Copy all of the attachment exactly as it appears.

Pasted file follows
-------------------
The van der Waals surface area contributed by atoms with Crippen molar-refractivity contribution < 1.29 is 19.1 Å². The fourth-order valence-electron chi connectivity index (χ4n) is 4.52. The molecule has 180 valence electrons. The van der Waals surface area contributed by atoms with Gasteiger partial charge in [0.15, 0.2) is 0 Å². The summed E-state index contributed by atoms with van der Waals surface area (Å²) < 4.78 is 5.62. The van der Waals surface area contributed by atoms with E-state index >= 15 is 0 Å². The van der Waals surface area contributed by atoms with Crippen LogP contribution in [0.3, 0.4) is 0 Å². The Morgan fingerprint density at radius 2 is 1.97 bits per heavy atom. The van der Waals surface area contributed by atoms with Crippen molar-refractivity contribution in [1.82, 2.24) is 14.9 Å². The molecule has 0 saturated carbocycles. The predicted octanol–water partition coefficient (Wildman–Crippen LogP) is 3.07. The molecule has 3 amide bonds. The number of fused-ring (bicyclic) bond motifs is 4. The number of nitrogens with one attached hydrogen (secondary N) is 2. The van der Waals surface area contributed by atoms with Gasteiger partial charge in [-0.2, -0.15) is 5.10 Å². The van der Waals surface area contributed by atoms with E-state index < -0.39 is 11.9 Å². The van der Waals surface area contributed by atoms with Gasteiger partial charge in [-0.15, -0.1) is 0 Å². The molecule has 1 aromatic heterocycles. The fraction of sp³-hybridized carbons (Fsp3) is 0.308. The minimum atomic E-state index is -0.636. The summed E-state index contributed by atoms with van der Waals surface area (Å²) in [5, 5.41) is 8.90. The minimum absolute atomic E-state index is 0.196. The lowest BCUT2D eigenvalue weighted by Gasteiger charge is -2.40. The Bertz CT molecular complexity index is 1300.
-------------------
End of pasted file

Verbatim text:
The van der Waals surface area contributed by atoms with Crippen molar-refractivity contribution < 1.29 is 19.1 Å². The fourth-order valence-electron chi connectivity index (χ4n) is 4.52. The molecule has 180 valence electrons. The van der Waals surface area contributed by atoms with Gasteiger partial charge in [0.15, 0.2) is 0 Å². The summed E-state index contributed by atoms with van der Waals surface area (Å²) < 4.78 is 5.62. The van der Waals surface area contributed by atoms with E-state index >= 15 is 0 Å². The van der Waals surface area contributed by atoms with Crippen LogP contribution in [0.3, 0.4) is 0 Å². The Morgan fingerprint density at radius 2 is 1.97 bits per heavy atom. The van der Waals surface area contributed by atoms with Crippen molar-refractivity contribution in [1.82, 2.24) is 14.9 Å². The molecule has 0 saturated carbocycles. The predicted octanol–water partition coefficient (Wildman–Crippen LogP) is 3.07. The molecule has 3 amide bonds. The number of fused-ring (bicyclic) bond motifs is 4. The number of nitrogens with one attached hydrogen (secondary N) is 2. The van der Waals surface area contributed by atoms with Gasteiger partial charge in [-0.2, -0.15) is 5.10 Å². The van der Waals surface area contributed by atoms with E-state index < -0.39 is 11.9 Å². The van der Waals surface area contributed by atoms with Gasteiger partial charge in [-0.15, -0.1) is 0 Å². The molecule has 1 aromatic heterocycles. The fraction of sp³-hybridized carbons (Fsp3) is 0.308. The minimum atomic E-state index is -0.636. The summed E-state index contributed by atoms with van der Waals surface area (Å²) in [5, 5.41) is 8.90. The minimum absolute atomic E-state index is 0.196. The lowest BCUT2D eigenvalue weighted by Gasteiger charge is -2.40. The Bertz CT molecular complexity index is 1300.